Dr WOODRUFF - In 2019, the Examiner reported on information about the numbers of invasive strip searches of children and young people continuing in the youth detention system. The numbers they gave were that Tasmania Police subjected 173 children to being strip searched, including 71 times after guidelines had been introduced to prevent the practice. This is a serious human rights issue for those young Tasmanians and many of them would have been degraded and traumatised by that experience. It is also concerning a quarter of the numbers at that time, were strip searches of young Aboriginal Tasmanians. That is a massive overrepresentation given those people are only 4.6 per cent of the population. Can you please give me the figures of the recent year of strip searches for children and young people?
Mrs PETRUSMA - First of all, I want to put on the record that Tasmania Police do not routinely strip search minors or indeed any member of the public. In circumstances where they are necessary they conductedly call the guard for the dignity and privacy of the person concerned. I also noticed the Attorney-General has announced $1.3 million for body scanning technology. I do acknowledge the process would be quite distressful for the individual who will be subject to a strip search. The $1.3 million will help prevent the need for that process to occur. In regards to the numbers, I have been told we do not have the actual numbers of children strip searched.
Dr WOODRUFF - Can I take that as a question on notice.
Mrs PETRUSMA - You are asking how many Tasmania Police have strip searched under the age of 18 in the last year.
Dr WOODRUFF - And including subgroup by Aboriginality. I assume there is data available.
Mrs PETRUSMA - I will have to check as I am not confident that it is.
Dr WOODRUFF - How could it have been there was information reported in the Examiner about the number of strip searches by police in 2019, if that data was not available?
Mrs PETRUSMA - What was the figure you had for 2019?
Dr WOODRUFF - One hundred and seventy. The Examiner. I asked a question and this was reported in June last June 2020 so it would have been for the 2019-20 year. It was reported that there were 173 children strip searched and 71 times that occurred outside of the guidelines produced to prevent the practice. A quarter of these were Tasmanian Aboriginal children.
Ms ADAMS - Was it attributed to Tasmania Police or in a custodial facility?
Dr WOODRUFF - It said police. It would the case that when children go into custody before they get transferred to a facility. There is never any searching of children by Tasmania Police before go to a custodial facility?
Ms ADAMS - There is certainly searching, but Tasmania Police does not routinely strip search young people.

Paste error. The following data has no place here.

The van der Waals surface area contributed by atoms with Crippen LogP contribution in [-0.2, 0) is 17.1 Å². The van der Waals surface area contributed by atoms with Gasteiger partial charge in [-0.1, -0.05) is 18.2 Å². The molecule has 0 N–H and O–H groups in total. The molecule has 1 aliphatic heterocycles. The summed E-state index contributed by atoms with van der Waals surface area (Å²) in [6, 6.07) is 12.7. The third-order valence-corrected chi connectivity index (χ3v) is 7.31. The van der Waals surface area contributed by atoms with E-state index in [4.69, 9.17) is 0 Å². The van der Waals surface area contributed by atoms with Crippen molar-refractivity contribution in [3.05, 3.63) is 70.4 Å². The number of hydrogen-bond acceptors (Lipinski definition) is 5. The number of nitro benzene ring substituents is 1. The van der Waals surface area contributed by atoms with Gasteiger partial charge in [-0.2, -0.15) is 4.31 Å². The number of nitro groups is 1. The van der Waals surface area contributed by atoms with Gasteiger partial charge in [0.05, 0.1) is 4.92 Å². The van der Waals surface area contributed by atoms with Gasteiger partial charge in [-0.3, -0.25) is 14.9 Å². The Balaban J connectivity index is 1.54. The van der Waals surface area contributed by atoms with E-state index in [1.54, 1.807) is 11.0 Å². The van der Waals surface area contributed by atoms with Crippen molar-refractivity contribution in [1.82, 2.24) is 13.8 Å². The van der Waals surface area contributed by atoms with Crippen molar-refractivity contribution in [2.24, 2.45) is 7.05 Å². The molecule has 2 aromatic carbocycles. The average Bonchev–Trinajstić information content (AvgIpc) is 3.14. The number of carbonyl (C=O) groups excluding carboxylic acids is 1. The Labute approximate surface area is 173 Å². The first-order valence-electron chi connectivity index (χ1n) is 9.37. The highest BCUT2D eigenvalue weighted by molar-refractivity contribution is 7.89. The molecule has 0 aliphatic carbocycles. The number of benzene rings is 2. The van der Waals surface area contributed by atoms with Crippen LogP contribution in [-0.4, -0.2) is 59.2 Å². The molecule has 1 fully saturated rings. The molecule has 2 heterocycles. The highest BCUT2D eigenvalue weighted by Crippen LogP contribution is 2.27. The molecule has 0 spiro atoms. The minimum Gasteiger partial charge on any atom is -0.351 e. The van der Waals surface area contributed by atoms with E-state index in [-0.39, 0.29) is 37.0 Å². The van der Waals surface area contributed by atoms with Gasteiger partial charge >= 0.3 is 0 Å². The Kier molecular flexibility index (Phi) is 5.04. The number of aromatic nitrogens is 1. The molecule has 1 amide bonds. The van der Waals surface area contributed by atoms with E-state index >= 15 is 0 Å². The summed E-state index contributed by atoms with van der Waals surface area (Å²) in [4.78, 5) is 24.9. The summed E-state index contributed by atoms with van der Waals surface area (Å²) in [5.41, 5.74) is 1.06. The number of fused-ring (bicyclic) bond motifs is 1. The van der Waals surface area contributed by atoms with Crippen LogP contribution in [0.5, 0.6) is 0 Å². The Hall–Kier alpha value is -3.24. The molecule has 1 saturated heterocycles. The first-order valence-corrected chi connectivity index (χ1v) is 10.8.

Dr WOODRUFF - I am not talking about 'routine'. This is the issue it is the 'non routine'.
Ms ADAMS - We transfer a juvenile prisoner to the custodial facility. Any searching is managed by the custodial facility not Tasmania Police.
Dr WOODRUFF - So, there's never any strip searching of people under the age of 18 by Tasmania Police.
Ms ADAMS - I am not saying that we do not. I am saying the occasions are limited and it is not a dataset we routinely capture.
Dr WOODRUFF - Are you saying that Tasmania Police may sometimes do that but you do not record it when it happens?
Ms ADAMS - It will be recorded on our online charging system, but not as a holistic dataset to report in a manner such as this. It is reported in relation to the individual but not in a collective dataset.
Dr WOODRUFF - Can I, nonetheless, get that information, please, minister?
Ms ADAMS - We need to get exactly what the question is because we may not be able to provide it.
Dr WOODRUFF - In the last financial year, how many times were children under the age of 18 strip-searched?
Mr HINE - Strip-searching is different to searching.
Dr WOODRUFF - I understand.
Mr HINE - Strip-searching as in: 'take all the clothes off' is extremely rare. Sometimes, for the safety of the officer and safety of the child if there is a weapon involved or those things, there may have to be a pat-down or a look but it is certainly not a strip-search.
For anyone who goes into custody, that has to be authorised by and Inspector of Police and before they are handed over to other prison services there is another search, obviously, by the Prison Service for the individual's safety. That has also been reduced and the Prison Service would have those figures about who is searching in those situations.
We have dealt with the Commissioner of Children with relation to this issue and reduced, where we possibly can, the number of strip-searches or searches of young people. We understand it is traumatic but strip-searching is a rare occasion.
Dr WOODRUFF - I understand. I will put the question on notice.
Mrs PETRUSMA - Before we move to Ms Ogilvie, the Deputy Commissioner has a response to a previous question.
Ms ADAMS - Some further information about the strip searching question that was asked. There was a letter to the editor published by the Examiner on 30 June that said -
It's unfortunate that today's story, 'A matter of trust' - Examiner, page 1, and accompanying editorial states that strip searches of minors are carried out at Launceston and Hobart police stations. This is not the case. These searches are carried out by the Department of Justice correctional officers at the Launceston and Hobart reception centres, formerly known as remand centres. Police officers are only rarely required to conduct strip searches of a minor which are governed by strict protocols.